Ian McDougall of Australian National University (ANU), Frank Brown of the University of Utah and John Fleagle of Stony Brook University, report their findings in the Feb. 17 issue of the journal Nature.
The fossils, from near the town of Kibish, are far more ancient than researchers originally suspected and nearly 40,000 years older than skulls from Herto, Ethiopia, the previous record holders.
The Kibish hominids—dubbed Omo I and Omo II—were once entombed in sediments on opposite sides of the Omo River in southern Ethiopia. By applying modern radiometric dating techniques and a careful study of sediments and fossils, the researchers linked the Omo hominids, true Homo sapiens, to a single period in time.
“Some have considered Omo I to be more ‘modern?in appearance,?says Mark Weiss, the NSF officer who oversaw this research. “It’s fascinating that we can now see that these two rather different individuals were living at the same time and in the same region,?he adds.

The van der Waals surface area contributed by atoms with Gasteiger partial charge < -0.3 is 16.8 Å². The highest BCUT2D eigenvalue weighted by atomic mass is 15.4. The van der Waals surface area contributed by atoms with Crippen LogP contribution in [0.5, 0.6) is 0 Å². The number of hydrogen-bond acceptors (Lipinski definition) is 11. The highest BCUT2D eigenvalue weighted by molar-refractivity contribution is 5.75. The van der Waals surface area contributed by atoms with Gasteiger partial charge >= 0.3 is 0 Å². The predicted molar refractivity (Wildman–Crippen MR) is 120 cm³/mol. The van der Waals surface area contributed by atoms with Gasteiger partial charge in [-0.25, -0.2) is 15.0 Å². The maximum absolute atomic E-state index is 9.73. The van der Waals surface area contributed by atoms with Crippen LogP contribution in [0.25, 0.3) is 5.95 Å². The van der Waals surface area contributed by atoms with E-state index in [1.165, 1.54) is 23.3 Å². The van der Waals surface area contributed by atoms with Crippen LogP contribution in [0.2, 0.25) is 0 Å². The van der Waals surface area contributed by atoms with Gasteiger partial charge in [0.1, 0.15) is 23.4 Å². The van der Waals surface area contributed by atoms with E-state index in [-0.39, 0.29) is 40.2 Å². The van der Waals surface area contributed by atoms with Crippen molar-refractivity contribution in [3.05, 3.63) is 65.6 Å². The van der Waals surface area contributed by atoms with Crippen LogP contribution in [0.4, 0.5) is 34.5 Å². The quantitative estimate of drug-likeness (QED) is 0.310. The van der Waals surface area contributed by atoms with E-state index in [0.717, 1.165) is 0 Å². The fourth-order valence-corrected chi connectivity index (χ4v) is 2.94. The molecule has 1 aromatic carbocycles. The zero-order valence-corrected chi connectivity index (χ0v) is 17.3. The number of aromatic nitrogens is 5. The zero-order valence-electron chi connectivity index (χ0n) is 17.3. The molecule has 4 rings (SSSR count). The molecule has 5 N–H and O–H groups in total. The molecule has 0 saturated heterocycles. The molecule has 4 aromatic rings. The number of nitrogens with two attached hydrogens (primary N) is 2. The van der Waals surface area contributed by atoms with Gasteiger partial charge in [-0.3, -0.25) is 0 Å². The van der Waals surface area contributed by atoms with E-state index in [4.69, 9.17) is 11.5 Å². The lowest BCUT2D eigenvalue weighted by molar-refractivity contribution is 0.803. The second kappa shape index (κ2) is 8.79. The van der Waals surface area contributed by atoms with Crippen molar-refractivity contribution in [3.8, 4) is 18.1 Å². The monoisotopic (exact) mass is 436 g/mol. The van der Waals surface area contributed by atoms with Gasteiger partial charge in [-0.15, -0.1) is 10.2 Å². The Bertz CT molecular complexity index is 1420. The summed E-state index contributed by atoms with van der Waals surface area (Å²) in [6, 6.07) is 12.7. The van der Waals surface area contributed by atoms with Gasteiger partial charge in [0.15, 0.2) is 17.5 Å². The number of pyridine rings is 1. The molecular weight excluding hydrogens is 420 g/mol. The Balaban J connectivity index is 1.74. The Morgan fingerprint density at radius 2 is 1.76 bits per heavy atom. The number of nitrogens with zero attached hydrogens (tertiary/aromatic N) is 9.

The researchers also discovered the fossil-rich strata can be linked to sapropels, sediment layers found in the eastern Mediterranean, which, along with ice cores, tree rings and annual lake deposits, are part of the geological record scientists study for indications of climate change. The team believes the Africa-Mediterranean correlation ties both regions to moister climates long ago, yielding another method to understand climate history in that part of the world.
“The correlation between the Kibish deposits and the Mediterranean sapropels
Source:National Science Foundation